Of the principal apes, Koba and Maurice are just as fully-rounded characters as Caesar. Koba (a Bonobo) is almost pathologically distrustful of humans; due to       the terrible pain and suffering he underwent in the animal testing lab in Rise. Maurice the Orangutan, on the other hand (being a former circus performer) is more forgiving; having experienced positive, as well as negative aspects of human beings. Toby Kebbell as Koba, by the way, gives just as astonishing a performance as Serkis does as Caesar. The scene where Koba suddenly snaps into stereotypical ‘dumb animal performing monkey routine’ when he is caught snooping around the human colony     is a brilliantly conceived and executed moment which speaks volumes about how cultural stereotypes are perceived and accepted by people mistrustful of those cultures.

With regard to the movie’s themes, it would be fair to say there is a definite Shakespearean vibe going on here. The apes’ cardinal rule and fundamental mantra “Ape not kill ape.” is really the moral lynchpin of this particular story – posing a major moral dilema for Caesar. Caeser must learn what it means to be a leader – that sometimes unavoidable issues arise where rules cannot be helped but be broken.     The unfolding drama is compelling in that we desperately want the humans and apes to overcome their distrust of one another and co-exist peacefully. It wouldn’t be a stretch to say human nature is mirrored in the apes – as lack of empathy for ‘the other’ creates an environment for distrust to thrive and misunderstandings to develop; leading to the possibility of conflict and ultimately violence, bloodshed and war.

Unlike some other big summer action blockbusters this year; which have purported     to have incorporated thinly-disguised commentary on important issues (Godzilla, Captain America 2) – but haven’t really, Dawn is a film which can truly claim to be saying something of social value. This is not to say the film is at all heavy-handed     or preachy – not at all. Its themes are carefully woven into the fabric of the narrative; so as to reveal themselves effortlessly within character and story.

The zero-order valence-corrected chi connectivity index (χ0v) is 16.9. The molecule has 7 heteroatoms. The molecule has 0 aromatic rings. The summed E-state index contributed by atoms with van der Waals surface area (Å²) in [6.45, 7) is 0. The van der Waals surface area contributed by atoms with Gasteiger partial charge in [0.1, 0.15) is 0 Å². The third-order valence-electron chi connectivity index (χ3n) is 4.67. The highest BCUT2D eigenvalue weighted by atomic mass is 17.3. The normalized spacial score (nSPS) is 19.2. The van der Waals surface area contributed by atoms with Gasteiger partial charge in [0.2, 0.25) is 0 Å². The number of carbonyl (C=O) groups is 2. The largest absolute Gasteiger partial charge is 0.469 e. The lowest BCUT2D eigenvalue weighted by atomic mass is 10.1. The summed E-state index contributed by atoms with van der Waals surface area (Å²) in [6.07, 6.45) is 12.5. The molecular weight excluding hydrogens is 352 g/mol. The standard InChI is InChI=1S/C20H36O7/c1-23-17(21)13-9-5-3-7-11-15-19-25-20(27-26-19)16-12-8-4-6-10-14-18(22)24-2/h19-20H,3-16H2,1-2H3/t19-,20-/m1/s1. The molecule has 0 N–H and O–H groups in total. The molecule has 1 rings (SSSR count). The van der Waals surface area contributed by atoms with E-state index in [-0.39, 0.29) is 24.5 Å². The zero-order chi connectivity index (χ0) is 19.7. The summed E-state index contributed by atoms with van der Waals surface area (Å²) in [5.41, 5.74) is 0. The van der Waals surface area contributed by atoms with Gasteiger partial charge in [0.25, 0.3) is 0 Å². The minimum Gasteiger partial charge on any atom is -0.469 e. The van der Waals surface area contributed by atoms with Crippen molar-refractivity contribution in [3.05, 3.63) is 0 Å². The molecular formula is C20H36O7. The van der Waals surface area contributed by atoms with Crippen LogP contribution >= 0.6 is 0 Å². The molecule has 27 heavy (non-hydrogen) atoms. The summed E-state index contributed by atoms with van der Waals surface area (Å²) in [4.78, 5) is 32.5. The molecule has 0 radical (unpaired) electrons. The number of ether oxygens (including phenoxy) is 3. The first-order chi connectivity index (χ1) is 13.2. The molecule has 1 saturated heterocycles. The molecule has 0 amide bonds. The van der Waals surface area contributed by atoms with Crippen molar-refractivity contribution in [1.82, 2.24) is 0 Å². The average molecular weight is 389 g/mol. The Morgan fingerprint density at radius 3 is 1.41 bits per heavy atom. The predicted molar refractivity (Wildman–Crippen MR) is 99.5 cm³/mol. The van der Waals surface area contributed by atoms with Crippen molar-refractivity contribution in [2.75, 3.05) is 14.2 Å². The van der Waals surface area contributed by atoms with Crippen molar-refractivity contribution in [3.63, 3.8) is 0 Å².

There is a consistency of vision and integrity to this reboot series which has never really been seen in many other franchises. And there is clearly a long-term vision     at play here – so if you are planning to see this film, but haven’t seen the previous installment, then I strongly suggest you do before seeing this one. I hadn’t revisited Rise until the night before seeing Dawn and it really does put everything in context. On a nerdy note, I wouldn’t be at all surprised if Dawn Of The Planet Of The Apes ends up on countless sci-fi geeks’ alltime greatest movie sequels lists; along with The Wrath Of Khan, The Empire Strikes Back and Aliens, it is seriously that good.

5 stars out of 5

Star ratings: 1 – poor / 2 – below average / 3 – good / 4 – excellent / 5 – unmissable

Viewed at the Event Cinemas Megaplex Marion, Adelaide, July 11th 2014.

Greg Moss is a film school graduate with a background in directing music videos     and is currently seeking representation as a screenwriter. He likes creative people, feeding the cat and watching genre movies. Greg can also be heard on the Blu-ray commentary track for the 1980 sci-fi thriller Saturn 3, out now from Scream Factory.

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2 Comments
  1. So you liked it? 😉